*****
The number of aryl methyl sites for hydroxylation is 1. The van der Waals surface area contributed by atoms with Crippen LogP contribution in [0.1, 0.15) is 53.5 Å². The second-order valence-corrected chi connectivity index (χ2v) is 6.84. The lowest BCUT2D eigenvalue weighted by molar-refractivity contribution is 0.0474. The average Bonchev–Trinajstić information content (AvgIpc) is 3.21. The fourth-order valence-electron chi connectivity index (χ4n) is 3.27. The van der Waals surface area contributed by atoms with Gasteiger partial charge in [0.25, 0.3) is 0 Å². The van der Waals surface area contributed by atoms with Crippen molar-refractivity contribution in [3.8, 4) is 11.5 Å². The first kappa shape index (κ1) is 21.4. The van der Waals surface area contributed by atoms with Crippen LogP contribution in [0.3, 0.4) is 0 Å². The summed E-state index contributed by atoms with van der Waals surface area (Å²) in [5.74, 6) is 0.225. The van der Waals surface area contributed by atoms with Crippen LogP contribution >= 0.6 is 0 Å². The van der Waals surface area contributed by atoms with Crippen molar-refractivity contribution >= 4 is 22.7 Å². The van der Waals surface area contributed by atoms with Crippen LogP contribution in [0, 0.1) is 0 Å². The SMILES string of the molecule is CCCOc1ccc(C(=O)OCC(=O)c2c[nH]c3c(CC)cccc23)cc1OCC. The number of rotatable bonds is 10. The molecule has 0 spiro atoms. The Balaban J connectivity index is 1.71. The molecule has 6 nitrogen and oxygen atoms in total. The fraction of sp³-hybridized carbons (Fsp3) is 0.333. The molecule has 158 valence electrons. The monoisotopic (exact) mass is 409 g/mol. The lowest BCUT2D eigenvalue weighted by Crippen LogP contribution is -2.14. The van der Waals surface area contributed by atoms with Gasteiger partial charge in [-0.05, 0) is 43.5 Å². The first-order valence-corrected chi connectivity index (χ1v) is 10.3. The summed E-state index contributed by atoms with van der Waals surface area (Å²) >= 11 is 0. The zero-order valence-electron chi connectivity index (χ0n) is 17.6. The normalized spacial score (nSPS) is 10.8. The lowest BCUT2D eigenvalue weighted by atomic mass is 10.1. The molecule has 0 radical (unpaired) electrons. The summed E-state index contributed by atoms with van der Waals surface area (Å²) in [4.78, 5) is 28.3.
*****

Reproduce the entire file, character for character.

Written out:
The number of aryl methyl sites for hydroxylation is 1. The van der Waals surface area contributed by atoms with Crippen LogP contribution in [0.1, 0.15) is 53.5 Å². The second-order valence-corrected chi connectivity index (χ2v) is 6.84. The lowest BCUT2D eigenvalue weighted by molar-refractivity contribution is 0.0474. The average Bonchev–Trinajstić information content (AvgIpc) is 3.21. The fourth-order valence-electron chi connectivity index (χ4n) is 3.27. The van der Waals surface area contributed by atoms with Gasteiger partial charge in [0.25, 0.3) is 0 Å². The van der Waals surface area contributed by atoms with Crippen molar-refractivity contribution in [3.8, 4) is 11.5 Å². The first kappa shape index (κ1) is 21.4. The van der Waals surface area contributed by atoms with Crippen LogP contribution in [0.3, 0.4) is 0 Å². The summed E-state index contributed by atoms with van der Waals surface area (Å²) in [5.74, 6) is 0.225. The van der Waals surface area contributed by atoms with Crippen LogP contribution >= 0.6 is 0 Å². The van der Waals surface area contributed by atoms with Crippen molar-refractivity contribution >= 4 is 22.7 Å². The van der Waals surface area contributed by atoms with Crippen LogP contribution in [0, 0.1) is 0 Å². The SMILES string of the molecule is CCCOc1ccc(C(=O)OCC(=O)c2c[nH]c3c(CC)cccc23)cc1OCC. The number of rotatable bonds is 10. The molecule has 0 spiro atoms. The Balaban J connectivity index is 1.71. The molecule has 6 nitrogen and oxygen atoms in total. The fraction of sp³-hybridized carbons (Fsp3) is 0.333. The molecule has 158 valence electrons. The monoisotopic (exact) mass is 409 g/mol. The lowest BCUT2D eigenvalue weighted by Crippen LogP contribution is -2.14. The van der Waals surface area contributed by atoms with Gasteiger partial charge in [-0.05, 0) is 43.5 Å². The first-order valence-corrected chi connectivity index (χ1v) is 10.3. The summed E-state index contributed by atoms with van der Waals surface area (Å²) >= 11 is 0. The zero-order valence-electron chi connectivity index (χ0n) is 17.6. The normalized spacial score (nSPS) is 10.8. The lowest BCUT2D eigenvalue weighted by atomic mass is 10.1. The molecule has 0 radical (unpaired) electrons. The summed E-state index contributed by atoms with van der Waals surface area (Å²) in [4.78, 5) is 28.3.